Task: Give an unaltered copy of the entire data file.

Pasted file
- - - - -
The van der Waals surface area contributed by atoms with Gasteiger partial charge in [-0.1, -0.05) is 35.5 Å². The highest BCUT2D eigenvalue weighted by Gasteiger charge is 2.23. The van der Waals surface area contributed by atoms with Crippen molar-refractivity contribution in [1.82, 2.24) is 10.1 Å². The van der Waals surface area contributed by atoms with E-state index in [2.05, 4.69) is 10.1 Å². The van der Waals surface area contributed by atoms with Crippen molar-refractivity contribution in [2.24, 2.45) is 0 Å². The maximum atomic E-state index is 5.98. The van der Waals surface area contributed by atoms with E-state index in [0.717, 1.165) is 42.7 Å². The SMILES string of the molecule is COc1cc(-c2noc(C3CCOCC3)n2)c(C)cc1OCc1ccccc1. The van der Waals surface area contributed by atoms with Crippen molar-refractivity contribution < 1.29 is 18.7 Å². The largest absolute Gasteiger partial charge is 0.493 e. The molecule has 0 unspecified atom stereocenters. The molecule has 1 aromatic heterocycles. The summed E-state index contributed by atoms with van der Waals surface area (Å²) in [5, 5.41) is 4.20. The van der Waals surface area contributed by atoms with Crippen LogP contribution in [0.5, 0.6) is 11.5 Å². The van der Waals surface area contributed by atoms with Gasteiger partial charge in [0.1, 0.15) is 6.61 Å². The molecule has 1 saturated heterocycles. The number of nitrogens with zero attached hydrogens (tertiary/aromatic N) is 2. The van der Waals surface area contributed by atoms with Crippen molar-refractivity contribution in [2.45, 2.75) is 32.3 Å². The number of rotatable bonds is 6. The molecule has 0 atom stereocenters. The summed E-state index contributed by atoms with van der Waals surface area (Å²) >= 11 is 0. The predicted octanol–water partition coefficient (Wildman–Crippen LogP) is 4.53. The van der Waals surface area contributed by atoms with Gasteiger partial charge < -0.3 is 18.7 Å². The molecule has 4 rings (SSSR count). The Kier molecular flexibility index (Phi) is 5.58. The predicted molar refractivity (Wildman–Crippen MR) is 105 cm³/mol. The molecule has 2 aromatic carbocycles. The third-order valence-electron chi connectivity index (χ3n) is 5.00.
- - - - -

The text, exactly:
The van der Waals surface area contributed by atoms with Gasteiger partial charge in [-0.1, -0.05) is 35.5 Å². The highest BCUT2D eigenvalue weighted by Gasteiger charge is 2.23. The van der Waals surface area contributed by atoms with Crippen molar-refractivity contribution in [1.82, 2.24) is 10.1 Å². The van der Waals surface area contributed by atoms with E-state index in [2.05, 4.69) is 10.1 Å². The van der Waals surface area contributed by atoms with Crippen molar-refractivity contribution in [2.24, 2.45) is 0 Å². The maximum atomic E-state index is 5.98. The van der Waals surface area contributed by atoms with E-state index in [0.717, 1.165) is 42.7 Å². The SMILES string of the molecule is COc1cc(-c2noc(C3CCOCC3)n2)c(C)cc1OCc1ccccc1. The van der Waals surface area contributed by atoms with Crippen molar-refractivity contribution < 1.29 is 18.7 Å². The largest absolute Gasteiger partial charge is 0.493 e. The molecule has 0 unspecified atom stereocenters. The molecule has 1 aromatic heterocycles. The summed E-state index contributed by atoms with van der Waals surface area (Å²) in [5, 5.41) is 4.20. The van der Waals surface area contributed by atoms with Crippen LogP contribution in [0.5, 0.6) is 11.5 Å². The van der Waals surface area contributed by atoms with Gasteiger partial charge in [0.1, 0.15) is 6.61 Å². The molecule has 1 saturated heterocycles. The number of nitrogens with zero attached hydrogens (tertiary/aromatic N) is 2. The van der Waals surface area contributed by atoms with Crippen molar-refractivity contribution in [2.45, 2.75) is 32.3 Å². The number of rotatable bonds is 6. The molecule has 0 atom stereocenters. The summed E-state index contributed by atoms with van der Waals surface area (Å²) >= 11 is 0. The predicted octanol–water partition coefficient (Wildman–Crippen LogP) is 4.53. The van der Waals surface area contributed by atoms with Gasteiger partial charge < -0.3 is 18.7 Å². The molecule has 4 rings (SSSR count). The Kier molecular flexibility index (Phi) is 5.58. The predicted molar refractivity (Wildman–Crippen MR) is 105 cm³/mol. The molecule has 2 aromatic carbocycles. The third-order valence-electron chi connectivity index (χ3n) is 5.00.